Back when the "Moneyball" Oakland A's made the playoffs four consecutive seasons and averaged 97 wins over a five-year span, it may have been sabermetric principles and exploiting market inefficiencies that eventually received acclaim for the team's success, but the foundation was really similar to most winning teams: Terrific starting pitching.
Tim Hudson was always my favorite of Oakland's big three. Mark Mulder was the golden boy left-hander with the good looks and the classic delivery from an imposing 6-foot-6 frame. Barry Zito was the California surfer with a new-age vibe and curveball that buckled knees. Those two were top-10 picks. Hudson was a sixth-round pick out of Auburn, an undersized right-hander who had been a two-way star in college, but not a top prospect until he blew through the minors in less than two years.
Hudson had actually been the seventh pitcher the A's selected in that 1997 draft. I remember watching one of his first starts as a rookie in 1999 and thinking, "Who is this guy? He's phenomenal." Listed at 6-foot-1 -- generous by an inch or two, I would guess -- and an unimposing 175 pounds, nothing he threw was straight. As it was noted in "Baseball Prospectus" after that season:
We told you to watch out for him last year, but nobody could have expected him to be this good this fast. His assortment is dynamite, from the darting, moving sinker to a good forkball, a nice changeup and a slider he mixes in for show. For a strikeout pitcher, he's economical with his pitchers, and [Art] Howe deserves credit for not overworking him. Perhaps the most basic thing he gave the A's was the ability to go beat Randy Johnson or Pedro Martinez behind a good pitching performance.
In 2000, the A's snuck into the playoffs on the final day of the season and Hudson was a huge reason why -- he won his final seven starts that season, posting a 1.16 ERA and tossing eight scoreless innings in Game 161.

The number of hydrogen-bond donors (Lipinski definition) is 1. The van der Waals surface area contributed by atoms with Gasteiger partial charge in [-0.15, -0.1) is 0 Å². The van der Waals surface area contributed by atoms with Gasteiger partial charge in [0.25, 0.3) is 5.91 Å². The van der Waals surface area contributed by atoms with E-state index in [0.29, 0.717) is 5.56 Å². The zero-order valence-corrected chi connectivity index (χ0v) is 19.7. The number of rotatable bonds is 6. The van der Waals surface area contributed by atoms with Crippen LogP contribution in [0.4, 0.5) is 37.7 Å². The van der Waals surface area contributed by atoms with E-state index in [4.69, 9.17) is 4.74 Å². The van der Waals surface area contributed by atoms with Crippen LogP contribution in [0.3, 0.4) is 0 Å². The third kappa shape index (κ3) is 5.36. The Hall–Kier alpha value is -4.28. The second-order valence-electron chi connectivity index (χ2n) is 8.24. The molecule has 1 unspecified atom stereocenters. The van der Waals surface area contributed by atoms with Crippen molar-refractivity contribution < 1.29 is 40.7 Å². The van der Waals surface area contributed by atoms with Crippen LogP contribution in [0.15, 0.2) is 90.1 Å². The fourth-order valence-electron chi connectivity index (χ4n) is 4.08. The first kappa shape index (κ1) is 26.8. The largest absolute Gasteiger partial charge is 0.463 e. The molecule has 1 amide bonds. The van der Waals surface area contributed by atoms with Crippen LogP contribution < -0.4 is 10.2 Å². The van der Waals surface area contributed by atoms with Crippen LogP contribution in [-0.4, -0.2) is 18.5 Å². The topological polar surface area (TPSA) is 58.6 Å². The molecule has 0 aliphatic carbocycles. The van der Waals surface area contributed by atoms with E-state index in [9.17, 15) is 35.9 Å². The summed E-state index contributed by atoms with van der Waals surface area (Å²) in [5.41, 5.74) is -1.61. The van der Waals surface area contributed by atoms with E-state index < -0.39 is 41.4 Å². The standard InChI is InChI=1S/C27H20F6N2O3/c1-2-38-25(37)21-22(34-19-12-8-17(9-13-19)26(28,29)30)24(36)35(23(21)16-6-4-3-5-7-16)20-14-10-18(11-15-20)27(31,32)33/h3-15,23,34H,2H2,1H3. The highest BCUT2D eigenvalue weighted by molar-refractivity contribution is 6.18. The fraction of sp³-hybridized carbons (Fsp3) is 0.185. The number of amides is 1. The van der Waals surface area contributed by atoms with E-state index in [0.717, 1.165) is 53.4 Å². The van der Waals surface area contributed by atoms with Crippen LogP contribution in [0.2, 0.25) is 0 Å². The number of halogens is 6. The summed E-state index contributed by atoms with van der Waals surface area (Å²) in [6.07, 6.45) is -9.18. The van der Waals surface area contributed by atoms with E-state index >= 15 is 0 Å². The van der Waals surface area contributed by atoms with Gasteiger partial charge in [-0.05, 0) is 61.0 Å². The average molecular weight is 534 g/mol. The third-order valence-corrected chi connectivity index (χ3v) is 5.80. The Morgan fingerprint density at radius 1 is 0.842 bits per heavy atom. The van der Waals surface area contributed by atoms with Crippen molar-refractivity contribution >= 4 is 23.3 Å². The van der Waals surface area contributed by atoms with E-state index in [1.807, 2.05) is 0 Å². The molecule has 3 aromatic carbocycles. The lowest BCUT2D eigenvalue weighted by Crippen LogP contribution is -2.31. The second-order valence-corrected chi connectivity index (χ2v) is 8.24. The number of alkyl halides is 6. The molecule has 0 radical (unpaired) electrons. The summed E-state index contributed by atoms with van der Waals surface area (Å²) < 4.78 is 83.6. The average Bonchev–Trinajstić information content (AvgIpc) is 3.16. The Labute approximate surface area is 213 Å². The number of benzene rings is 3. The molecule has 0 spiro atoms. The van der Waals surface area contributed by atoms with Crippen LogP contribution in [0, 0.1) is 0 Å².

Twelve years later, Hudson is still going strong and I still love watching him pitch. The sinker is now more often in the upper 80s than the lower 90s, but it still moves and still darts. Hudson threw 6.1 shutout innings against the San Diego Padres on Tuesday, as the wild-card leading Atlanta Braves won 6-0, improving to 12-4 with a 3.59 ERA. In a Braves rotation that has battled injuries (Brandon Beachy) and inconsistency (Tommy Hanson, Mike Minor), Hudson has been the rock since he returned after missing the opening weeks after back surgery.
Hudson had pitched the past couple seasons with back pain and still fashioned a 3.02 ERA. He had initially wanted to wait until he retired to have surgery, but instead had the lumbar spine fusion performed in November. Yes, that doesn't sound like something you want to go through -- especially since the surgery is done through the stomach area.
It's the second time Hudson has recovered from major surgery, having undergone Tommy John surgery in 2008. His career was in jeopardy then, but since that surgery he has gone 47-24 with a 3.18 ERA. In my mind, he's the most underrated pitcher of the past 10 years. How much publicity does Hudson get?
Hudson: 192-101, 3.42 ERA, 2,625 IP, 50.5 WAR
Smoltz: 213-155, 3.33 ERA, 3,437 IP, 62.6 WAR
Schilling: 216-146, 3.46 ERA, 3,261 IP, 76.9 WAR
Maybe Hudson isn't quite on their level, and he doesn't own their postseason success (he's 1-3 with a 3.46 ERA in 10 games), but he's pretty close and has been a quiet workhorse (only Roy Halladay has more 220-inning seasons since 2000). And he's not finished. Earlier in the season he said he feels so much better after the back surgery that he feels he can pitch a couple seasons after his current contract expires (the Braves hold a club option for 2013).
If Hudson pitches four more seasons, which takes him to age 40, he could conceivably end up with about 240 career victories. Maybe that doesn't make him a Hall of Famer, but it puts him in the discussion. Not bad for a sixth-round pick.
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